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Author: Maria Zehentner
Beitrag vom: 29.11.2017

Butter for breakfast!

Mongolia, August - September 2017

The remaining 80 km to the Mongolian border, we drove in convoy with the British guys. The rush of waiting cars on our arrival was limited. Leander turned off the engine and marched to the toll booth to check the situation. When he came back, he said that we could adjust to a longer wait. An Austrian father-son team, which stood at the pole position of the queue, had been waiting for hours for no apparent reason.

As it got too cold in the cab, we climbed into the back, turned on the heater, and lit the gas stove to cook. In Russia, we got several kilos of blueberries at a hammer price, which we then converted into delicious black berry pancakes. Of course, we did not let our four English friends hang and also provided them with extra calories and hot tea, that kept them warm from inside.

At some point the barriers opened and the run on the authorities was opened. The Russians were friendly, relatively quick, and did not interfere with a quick departure. As usual, the truck was left unchecked and we got the green light for the passage.

We gondled about 20km through no-man's-land before we showed up with the Mongolian colleagues. There was a small crowd of people in the terminal building. The officials in all seriousness demanded a claim of all personal belongings to subject them to the scan of the device. We had no idea what we should have showed them. Plates, cups, clothes, groceries ... all of our belongings were in Akela, and unlike most of us waiting at customs, we did not come back from shopping in Russia. Armed with our passports including the valid visas, we walked to the counter. When it was our turn nobody asked for personal belongings, but apparently we did not have an important document. What? No idea. The official kept asking us to present this paper. We rummaged in our document folder, but found nothing he was satisfied with. None of those waiting seemed to be in possession of this important note. The line behind us grew longer and longer. As it became too stupid for the official, he slammed a white note on the desk and asked us to scribble on the missing information,which he could laboriously transferred to his computer. After doing this, he was satisfied and let us go.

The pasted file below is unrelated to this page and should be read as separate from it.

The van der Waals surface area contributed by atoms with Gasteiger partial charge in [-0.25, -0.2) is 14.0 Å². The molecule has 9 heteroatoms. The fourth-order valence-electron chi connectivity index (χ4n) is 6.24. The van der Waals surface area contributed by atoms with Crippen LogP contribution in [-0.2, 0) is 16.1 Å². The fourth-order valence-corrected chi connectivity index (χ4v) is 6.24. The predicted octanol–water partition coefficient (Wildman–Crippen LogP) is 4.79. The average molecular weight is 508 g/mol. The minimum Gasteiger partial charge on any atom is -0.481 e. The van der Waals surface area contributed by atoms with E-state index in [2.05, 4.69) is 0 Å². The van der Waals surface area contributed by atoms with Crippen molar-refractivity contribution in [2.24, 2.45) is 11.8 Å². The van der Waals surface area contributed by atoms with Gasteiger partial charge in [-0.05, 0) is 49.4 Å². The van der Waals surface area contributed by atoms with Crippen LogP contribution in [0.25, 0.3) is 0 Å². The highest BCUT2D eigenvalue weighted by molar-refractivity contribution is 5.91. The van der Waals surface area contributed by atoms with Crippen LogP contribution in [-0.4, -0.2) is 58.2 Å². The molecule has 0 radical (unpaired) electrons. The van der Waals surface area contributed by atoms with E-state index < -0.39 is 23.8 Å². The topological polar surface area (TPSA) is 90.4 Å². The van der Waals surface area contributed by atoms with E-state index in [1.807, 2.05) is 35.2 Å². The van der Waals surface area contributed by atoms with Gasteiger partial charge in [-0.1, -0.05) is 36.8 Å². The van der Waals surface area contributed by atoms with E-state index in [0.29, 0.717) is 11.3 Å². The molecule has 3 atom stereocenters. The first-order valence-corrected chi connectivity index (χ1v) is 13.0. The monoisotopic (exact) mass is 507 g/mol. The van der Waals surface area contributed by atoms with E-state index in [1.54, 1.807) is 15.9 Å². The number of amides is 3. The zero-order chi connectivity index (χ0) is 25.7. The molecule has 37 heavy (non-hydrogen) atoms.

Our cross was the next problem. When entering, we put only the papers of the truck, as always actually. But an official had noticed the Honda on the rack on his surveillance monitor. So we had to do paperwork again for the bike. After lots of discussions, we received the customs papers for the bike aswell. The missing Russian exit stamp caused a short confusion, but the presentation of the second passes put everything back in the green light and made finally everybody smile. We were done and allowed to go to Akela. Two officers followed as and jumped into the truck and opened the drawers. One of the two said very casually, that we should clear the entire contents under Lennox`s bed, it`s like a cellar in a house. Leander started laughing out loud and made the man understood, that we have no glue what he was talking about. At some point he gave up, mumbled something in his beard and finished the inspection. We were ready for going to Mongolian after a total of six hours. The barrier opened to us and we were allowed to drive through.

We were now officially in Mongolia. Before we started the trip, we often indulged in visual visions of this distant and culturally alien country. What would expect us except yak and yurts? We left everything open and were curious.

As for the fierce Russians, we were also warned against the evil Mongols. Raiding in cities, throwing stones at tourists, we should be prepared for all this. Well, we did not take the well-intentioned advice lightly, but we remained relatively calm, as nobody in Russia had torn our heads off.